YOUNG people who are in danger of being radicalised by extremists should be reported to police, a Tory councillor said this week.
Coun Salim Patel (Con, Dewsbury South) spoke out after two boys seemingly travelled to Syria during the Easter holidays.
He said: “We need to talk openly about the risks to our young people so we can stop this happening.
“It’s very, very difficult, but if anyone has concerns over a family member or a neighbour they should contact the police for help.”
Coun Patel’s advice was backed by Kirklees Council chief executive Adrian Lythgo.
He added anyone showing signs of being radicalised or who may have come back from Syria should be reported.
And it also includes anyone planning to travel there or to any other conflict zone.
West Yorkshire Police assistant chief constable Mark Milsom said: “Officers can intervene and provide families with support and advice.
“Our priority is to keep communities safe and away from areas of danger such as Syria.
“This isn’t about criminalising people. It’s about preventing tragedies by offering support to communities, families, young and vulnerable people.”
Former Kirkees Council leader Mehboob Khan said sometimes imams can be a barrier.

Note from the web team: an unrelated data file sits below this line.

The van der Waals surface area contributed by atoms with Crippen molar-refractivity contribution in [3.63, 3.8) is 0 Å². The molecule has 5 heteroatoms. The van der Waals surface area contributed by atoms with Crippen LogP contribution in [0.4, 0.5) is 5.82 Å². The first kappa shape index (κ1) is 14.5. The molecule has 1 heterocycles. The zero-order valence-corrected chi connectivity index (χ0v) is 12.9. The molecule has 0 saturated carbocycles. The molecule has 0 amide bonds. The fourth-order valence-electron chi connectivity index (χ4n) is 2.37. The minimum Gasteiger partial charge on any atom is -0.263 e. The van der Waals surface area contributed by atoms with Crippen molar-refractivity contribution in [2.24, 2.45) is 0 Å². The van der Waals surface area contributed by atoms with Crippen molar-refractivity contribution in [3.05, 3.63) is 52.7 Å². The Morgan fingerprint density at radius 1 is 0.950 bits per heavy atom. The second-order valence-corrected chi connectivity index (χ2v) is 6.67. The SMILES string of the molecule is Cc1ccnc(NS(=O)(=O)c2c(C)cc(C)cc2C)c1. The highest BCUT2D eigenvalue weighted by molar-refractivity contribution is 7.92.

The government counter-terrorism advisor said: “All the mosques I know preach the right message.
“But most young people go through a phase where they are rebellious as that’s part of growing up.
“We need to ask imams to give their sermons in both English and Urdu. Far too many imams solely rely on Urdu.”
Arif Ahmad, president of the Ahmadiyya Muslim Community Association in Dewsbury, agreed.
He said: “If the imam doesn’t speak English and the main language young people converse in is English, there’s going to be distance between them.”
Anyone with any information about the missing boys can call police on 101 or the anti-terrorist hotline on 0800 789 321.
Other concerns can be reported to police or Kirklees Council’s safeguarding unit on 01924 326097.